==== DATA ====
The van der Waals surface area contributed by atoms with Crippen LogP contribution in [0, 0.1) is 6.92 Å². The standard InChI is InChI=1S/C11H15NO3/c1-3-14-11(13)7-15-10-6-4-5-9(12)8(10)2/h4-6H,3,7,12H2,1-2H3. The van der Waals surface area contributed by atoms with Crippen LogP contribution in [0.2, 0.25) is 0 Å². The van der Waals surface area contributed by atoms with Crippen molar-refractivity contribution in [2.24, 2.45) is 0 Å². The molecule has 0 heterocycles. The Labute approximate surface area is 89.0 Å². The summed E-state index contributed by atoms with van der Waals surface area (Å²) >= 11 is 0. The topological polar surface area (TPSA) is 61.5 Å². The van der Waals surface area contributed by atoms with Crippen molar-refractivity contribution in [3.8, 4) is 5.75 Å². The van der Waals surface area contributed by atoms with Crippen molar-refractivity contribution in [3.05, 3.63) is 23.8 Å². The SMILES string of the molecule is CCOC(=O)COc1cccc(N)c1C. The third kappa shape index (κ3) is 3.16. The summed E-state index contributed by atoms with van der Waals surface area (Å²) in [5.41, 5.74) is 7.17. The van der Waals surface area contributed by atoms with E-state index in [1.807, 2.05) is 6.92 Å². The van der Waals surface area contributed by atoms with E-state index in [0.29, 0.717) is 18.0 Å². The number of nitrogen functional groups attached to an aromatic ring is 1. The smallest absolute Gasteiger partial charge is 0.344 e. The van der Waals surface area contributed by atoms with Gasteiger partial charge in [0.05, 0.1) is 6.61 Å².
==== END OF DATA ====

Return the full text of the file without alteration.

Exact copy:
The van der Waals surface area contributed by atoms with Crippen LogP contribution in [0, 0.1) is 6.92 Å². The standard InChI is InChI=1S/C11H15NO3/c1-3-14-11(13)7-15-10-6-4-5-9(12)8(10)2/h4-6H,3,7,12H2,1-2H3. The van der Waals surface area contributed by atoms with Crippen LogP contribution in [0.2, 0.25) is 0 Å². The van der Waals surface area contributed by atoms with Crippen molar-refractivity contribution in [2.24, 2.45) is 0 Å². The molecule has 0 heterocycles. The Labute approximate surface area is 89.0 Å². The summed E-state index contributed by atoms with van der Waals surface area (Å²) >= 11 is 0. The topological polar surface area (TPSA) is 61.5 Å². The van der Waals surface area contributed by atoms with Crippen molar-refractivity contribution in [3.8, 4) is 5.75 Å². The van der Waals surface area contributed by atoms with Crippen molar-refractivity contribution in [3.05, 3.63) is 23.8 Å². The SMILES string of the molecule is CCOC(=O)COc1cccc(N)c1C. The third kappa shape index (κ3) is 3.16. The summed E-state index contributed by atoms with van der Waals surface area (Å²) in [5.41, 5.74) is 7.17. The van der Waals surface area contributed by atoms with E-state index in [1.807, 2.05) is 6.92 Å². The van der Waals surface area contributed by atoms with E-state index in [0.29, 0.717) is 18.0 Å². The number of nitrogen functional groups attached to an aromatic ring is 1. The smallest absolute Gasteiger partial charge is 0.344 e. The van der Waals surface area contributed by atoms with Gasteiger partial charge in [0.05, 0.1) is 6.61 Å².